I am in central Victoria. Condensation can be seen through the window. I think this might be the reason the bees are not moving up into the flow box. Any ideas
Condensation shouldn’t be an issue if you leave out the coreflute.
Your bees not moving up to the flow frames because they are not ready for it, due to lack of population or you added the flow super too early or the nectar flow is not on.
I am in Melbourne surburbia and my flow super been filling fast in the last 3 weeks, probably 50% at least … And my backyard smells like a lolly factory this afternoon.
Hello Graeme, I would leave the corflute in the top slot position, the condensation is from the difference of the internal temperature and the ambient temperature outside the hive and from the humidity in the air. The window clouding up is not an indicator for the rest of the Super. As your temperature get warmer the condensation will disappear.
I did some experiments when I added my 2 Flow Supers and got the best results to get the bees into using the flow frames by using a daggy cheap paint brush and ‘painting on’ melted bees wax over all of the frames and all of the cells, if you do that and the bees have an excess of honey to be stored and they have no room in the brood box for it they will work on sealing the flow cells and begin storing it there.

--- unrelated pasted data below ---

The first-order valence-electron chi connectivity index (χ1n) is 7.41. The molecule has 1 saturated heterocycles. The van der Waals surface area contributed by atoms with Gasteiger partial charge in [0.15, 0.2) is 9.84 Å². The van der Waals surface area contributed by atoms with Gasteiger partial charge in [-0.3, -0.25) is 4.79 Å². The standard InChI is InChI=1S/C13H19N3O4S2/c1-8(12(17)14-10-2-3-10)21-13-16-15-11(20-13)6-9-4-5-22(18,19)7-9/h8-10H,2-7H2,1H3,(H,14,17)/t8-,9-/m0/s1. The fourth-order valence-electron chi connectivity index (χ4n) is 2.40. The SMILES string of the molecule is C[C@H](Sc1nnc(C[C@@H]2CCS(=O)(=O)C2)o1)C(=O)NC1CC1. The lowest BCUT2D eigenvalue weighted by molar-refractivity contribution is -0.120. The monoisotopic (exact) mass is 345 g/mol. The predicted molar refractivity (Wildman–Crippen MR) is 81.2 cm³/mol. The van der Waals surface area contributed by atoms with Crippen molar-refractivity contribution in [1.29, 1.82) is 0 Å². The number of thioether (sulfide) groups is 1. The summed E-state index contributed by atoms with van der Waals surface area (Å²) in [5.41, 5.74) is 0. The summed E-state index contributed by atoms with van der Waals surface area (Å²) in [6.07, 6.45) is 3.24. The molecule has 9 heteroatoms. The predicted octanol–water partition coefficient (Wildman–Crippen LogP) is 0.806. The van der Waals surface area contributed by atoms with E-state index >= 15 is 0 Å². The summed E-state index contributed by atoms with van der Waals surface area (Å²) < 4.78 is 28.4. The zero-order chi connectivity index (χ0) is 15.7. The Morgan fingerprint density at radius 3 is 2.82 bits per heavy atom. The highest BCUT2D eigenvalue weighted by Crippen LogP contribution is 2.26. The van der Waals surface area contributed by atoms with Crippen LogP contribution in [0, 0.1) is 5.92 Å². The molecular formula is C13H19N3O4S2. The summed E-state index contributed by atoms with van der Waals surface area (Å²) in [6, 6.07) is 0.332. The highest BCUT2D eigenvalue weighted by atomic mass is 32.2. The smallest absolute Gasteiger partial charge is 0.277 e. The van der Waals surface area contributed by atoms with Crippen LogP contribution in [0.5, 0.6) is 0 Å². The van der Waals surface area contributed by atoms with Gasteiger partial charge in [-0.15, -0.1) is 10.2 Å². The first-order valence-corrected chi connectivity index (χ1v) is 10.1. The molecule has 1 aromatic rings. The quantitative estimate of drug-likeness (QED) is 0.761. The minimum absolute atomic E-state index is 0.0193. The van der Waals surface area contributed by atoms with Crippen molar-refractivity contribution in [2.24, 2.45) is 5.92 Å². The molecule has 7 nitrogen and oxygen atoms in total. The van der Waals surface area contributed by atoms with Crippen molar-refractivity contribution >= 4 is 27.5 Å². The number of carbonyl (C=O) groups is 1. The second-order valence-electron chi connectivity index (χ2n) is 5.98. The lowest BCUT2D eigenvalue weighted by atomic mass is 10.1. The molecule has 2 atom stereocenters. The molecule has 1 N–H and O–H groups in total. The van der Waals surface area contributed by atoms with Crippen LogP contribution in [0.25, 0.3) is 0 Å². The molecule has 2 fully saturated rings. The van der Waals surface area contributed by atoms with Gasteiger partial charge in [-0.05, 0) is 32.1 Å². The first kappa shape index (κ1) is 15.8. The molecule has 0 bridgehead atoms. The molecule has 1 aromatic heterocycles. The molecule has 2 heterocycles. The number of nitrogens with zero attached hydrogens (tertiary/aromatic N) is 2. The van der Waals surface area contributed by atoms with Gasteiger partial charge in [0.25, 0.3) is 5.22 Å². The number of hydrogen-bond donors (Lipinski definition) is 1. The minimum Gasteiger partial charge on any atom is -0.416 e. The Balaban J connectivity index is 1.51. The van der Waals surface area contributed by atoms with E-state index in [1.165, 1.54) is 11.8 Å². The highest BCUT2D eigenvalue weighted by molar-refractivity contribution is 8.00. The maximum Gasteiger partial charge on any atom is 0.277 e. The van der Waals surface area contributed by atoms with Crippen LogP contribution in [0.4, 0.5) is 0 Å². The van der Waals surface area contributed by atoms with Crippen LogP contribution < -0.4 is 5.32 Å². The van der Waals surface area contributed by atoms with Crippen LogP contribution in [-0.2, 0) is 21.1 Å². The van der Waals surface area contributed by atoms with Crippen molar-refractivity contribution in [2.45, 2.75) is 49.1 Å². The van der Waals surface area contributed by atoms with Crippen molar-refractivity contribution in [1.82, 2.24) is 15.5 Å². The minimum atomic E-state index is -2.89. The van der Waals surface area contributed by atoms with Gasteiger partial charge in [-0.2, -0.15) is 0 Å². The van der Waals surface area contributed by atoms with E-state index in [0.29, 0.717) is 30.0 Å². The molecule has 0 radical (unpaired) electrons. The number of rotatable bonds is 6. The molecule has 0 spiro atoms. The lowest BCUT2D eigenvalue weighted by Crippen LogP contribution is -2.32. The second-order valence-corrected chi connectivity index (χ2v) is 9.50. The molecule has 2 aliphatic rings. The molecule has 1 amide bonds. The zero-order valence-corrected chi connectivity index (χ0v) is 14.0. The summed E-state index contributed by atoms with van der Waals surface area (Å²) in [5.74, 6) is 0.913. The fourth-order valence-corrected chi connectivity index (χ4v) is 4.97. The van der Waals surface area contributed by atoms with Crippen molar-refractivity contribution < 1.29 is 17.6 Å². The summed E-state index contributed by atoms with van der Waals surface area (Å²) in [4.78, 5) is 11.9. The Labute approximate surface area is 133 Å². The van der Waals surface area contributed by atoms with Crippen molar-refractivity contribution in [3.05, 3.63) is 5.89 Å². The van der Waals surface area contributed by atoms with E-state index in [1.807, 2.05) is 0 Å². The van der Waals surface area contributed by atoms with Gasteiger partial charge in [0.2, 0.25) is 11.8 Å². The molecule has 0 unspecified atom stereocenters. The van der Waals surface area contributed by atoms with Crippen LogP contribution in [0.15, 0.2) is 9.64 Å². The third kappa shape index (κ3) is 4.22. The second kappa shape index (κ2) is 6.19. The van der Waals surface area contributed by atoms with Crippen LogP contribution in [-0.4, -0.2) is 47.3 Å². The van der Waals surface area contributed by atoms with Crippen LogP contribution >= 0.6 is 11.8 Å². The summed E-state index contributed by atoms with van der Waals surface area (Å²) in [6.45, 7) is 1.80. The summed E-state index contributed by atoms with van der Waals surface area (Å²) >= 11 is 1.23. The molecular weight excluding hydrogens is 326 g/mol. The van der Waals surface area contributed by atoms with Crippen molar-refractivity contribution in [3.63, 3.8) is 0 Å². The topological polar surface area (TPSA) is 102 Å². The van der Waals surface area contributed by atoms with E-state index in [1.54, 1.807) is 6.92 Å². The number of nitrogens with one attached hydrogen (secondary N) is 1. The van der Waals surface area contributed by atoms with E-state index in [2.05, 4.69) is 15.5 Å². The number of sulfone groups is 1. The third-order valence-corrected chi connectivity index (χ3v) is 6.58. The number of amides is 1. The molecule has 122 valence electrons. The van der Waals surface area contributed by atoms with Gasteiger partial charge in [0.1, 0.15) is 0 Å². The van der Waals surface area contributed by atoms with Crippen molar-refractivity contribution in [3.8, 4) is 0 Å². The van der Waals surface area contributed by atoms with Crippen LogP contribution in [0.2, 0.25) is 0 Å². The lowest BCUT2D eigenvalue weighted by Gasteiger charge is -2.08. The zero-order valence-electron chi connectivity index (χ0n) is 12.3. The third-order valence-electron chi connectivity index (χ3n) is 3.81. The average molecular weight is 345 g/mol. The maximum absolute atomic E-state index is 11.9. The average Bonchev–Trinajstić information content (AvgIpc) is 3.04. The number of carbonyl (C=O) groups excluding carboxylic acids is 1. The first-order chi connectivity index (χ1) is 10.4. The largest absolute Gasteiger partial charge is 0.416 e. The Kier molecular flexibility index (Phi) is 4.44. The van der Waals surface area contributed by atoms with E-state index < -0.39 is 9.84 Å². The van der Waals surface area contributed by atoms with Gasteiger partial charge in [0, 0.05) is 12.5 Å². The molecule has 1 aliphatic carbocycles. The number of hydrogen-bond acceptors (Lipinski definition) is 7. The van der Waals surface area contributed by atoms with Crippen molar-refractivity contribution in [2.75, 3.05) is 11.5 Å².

Welcome to the forum, there is lots of reading and help here.
It’s the opposite- you get condensation on the windows because the bees aren’t up there yet. Once they are and the nights are warmer you won’t see it anymore. They’ll go when they are ready and have honey to store. As Peter said adding wax can help but we’ve found they’ll also get in there regardless if they are good and ready
Whats your bee population like? With a strong colony able to expand, you would want the brood box to be overflowing, thick carpet on top of the timber frames. It might be that they have brought a good amount of nectar into the brood box and have been fanning this off. With the moisture settling in the Flow Super, it may just be settling on the internal side panels. However it would be good to check the Flow Frames, if they have droplets on them, it might be a bit of a deterrent. opening the hive, (with a bee suit and smoker), would be a really good release of humidity within the hive too. –Kieran (Flow Team)